It’s worth having a look at Bill English’s performance on Q+A the other day. What’s telling, to my mind, is that English can’t present a real vision or even any spin-free information. Why not? Because his tax swindle is about taking from us and giving to the elite, and he can’t just come and say that.
MR ENGLISH … Businesses who do that [increase their prices by more than the GST hike] are really taking a risk. When your consumers are being so careful, if you put your prices up, people are going to be very sensitive to that. They’ll just move to someone else who hasn’t put their prices up.
GUYON And is that the only weapon – the market? Or can you clamp down on these people?
MR ENGLISH Well, the market is the weapon that works, actually.
Lolz. The wonderful market. Let’s leave it to those wonderfully efficient markets. Wait, aren’t these the same wonderful markets that failed so badly that the world’s governments have had to step in with borrowed trillions to prevent complete financial collapse.
GUYON OK, you said the vast majority of New Zealanders were going to be better off under your tax switch when GST goes up and the income tax comes down. Is there any group of New Zealanders… You’ve crunched the numbers over the last few months – is there any group of New Zealanders who will be worse off?
MR ENGLISH Well, I think that will depend on some individual circumstances. For instance…
GUYON What are they?
MR ENGLISH Well, there’s some groups, for instance, who don’t pay any accommodation costs. Because for most people, the cost of their housing and accommodation – they don’t pay GST on that, so they don’t have GST going up on it. But there are a small group of people who don’t pay any accommodation costs. There may be other people who are living on borrowed money, for instance. So there’s a few groups who may. There may be some individuals who put their heads up. But in the end, this is not just about whether people are better off – they’ll believe that when they see it – it’s about the longer-term need to balance the economy to strengthen it.
But that Nice Man Mr Key told me that I would be $50 a week better off. Now, it’s not about whether people are better off?
GUYON We had a New Zealand Institute of Economic Research forecasting paper out recently. They say that 50% of households will see their tax cuts eaten up by the end of the year. Do you agree with that?
MR ENGLISH No, I don’t, and I don’t know how they calculated that.
Who to believe? The country’s leading economic institute? Or Double Dipton, the man who claimed that cutting contributions to the Cullen Fund at a time when it was buying up assets at once-in-a-generation low prices was the sensible thing to do?
GUYON They say, though, that they estimate that 50% of households will be worse off after a year, at the end of the year, given rising food prices, GST and other one-off charges. I mean, there are a lot of costs in the economy going up.
MR ENGLISH Yeah, but when you add them all together, there’s actually some prices going down – like fuel and food prices have actually been dropping, not rising [petrol’s actually up 14.5% since English came to power]. When you add them up in the round, inflation is relatively low. Look, there’s no free lunch here. This is not a lolly scramble. It was never meant to be.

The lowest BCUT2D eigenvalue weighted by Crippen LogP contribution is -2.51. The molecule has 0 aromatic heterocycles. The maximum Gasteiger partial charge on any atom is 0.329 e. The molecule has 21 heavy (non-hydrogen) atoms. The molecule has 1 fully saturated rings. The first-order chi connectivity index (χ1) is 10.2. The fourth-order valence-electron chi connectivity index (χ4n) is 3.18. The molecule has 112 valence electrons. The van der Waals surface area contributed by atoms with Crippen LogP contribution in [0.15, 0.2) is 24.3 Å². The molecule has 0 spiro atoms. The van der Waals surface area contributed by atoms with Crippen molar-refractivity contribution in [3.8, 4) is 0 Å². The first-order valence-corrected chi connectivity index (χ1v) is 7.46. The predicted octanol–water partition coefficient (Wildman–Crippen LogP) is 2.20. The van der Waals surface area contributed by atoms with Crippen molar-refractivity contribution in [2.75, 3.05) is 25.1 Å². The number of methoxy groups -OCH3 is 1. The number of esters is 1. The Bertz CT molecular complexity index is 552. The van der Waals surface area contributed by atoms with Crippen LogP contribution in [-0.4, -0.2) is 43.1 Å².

But, again, that Nice Man Mr Key told me I would be getting $50 a week of lollies. The truth, of course, is that the tax cut money hasn’t magically appeared out of thin air. The income tax cuts are paid for by the GST increase and a billion dollars of borrowing.
GUYON Yeah, and that may well be true, and that’s the theory of it, but for a lot of people, it’s going to be what’s in their pocket, and that’s fair enough for those people. And it isn’t much, is it, when you’re on the average wage of around $45,000. Your tax switch gives them $12 a week – three cups of coffee, really.
Or a block of cheese.
GUYON But when they look at someone on your salary gets $143 a week after this tax switch, and, say, someone starting out as a teacher on $37,000 gets $13 a week. Is it really fair?
MR ENGLISH It is, and we put a lot of information out around the budget.
GUYON What’s fair about that?
MR ENGLISH Well, it’s because we’ve increased the effective tax rate on property in particular. When you average it out across the income groups, most of the property tends to be owned by the higher income groups.
That may be but we all know that most wealthy people, especially the very wealthy, are not property investors – they’ll get the massive tax cuts but no depreciation clawbacks.
Imagine you’re a typical taxpayer, the Deputy Prime Minister for instance, and you’re renting your family home out to Ministerial Services who are then providing that home to you for your family to live in, you won’t be able to claim depreciation any more. On the other hand, say your rort was discovered a year ago and you’re not doing it now, then the changes to the depreciation rules mean nothing and you (already on seven times the starting teacher’s wage) walk away with eleven times the tax cut.
In the end of the interview, Guyon asks English about the abysmal growth track we’re on. English’s spin is that slow growth is good (funny, a few weeks ago he was misconstruing Labour’s record on growth to claim it was slow. I didn’t realise he meant it as a compliment). English says growth is slow because people are spending less and saving more. Now, English is an ex-Treasury official so he knows that isn’t true. GDP includes both consumption and capital formation (ie. savings/investment). The fact of the matter is that any new capital wealth we are accumulating is counted in that abysmal 0.2%.
My challenge to English is to stop spending all his time deceiving and actually come up with an economic strategy. One that isn’t based on cycleways and spinning.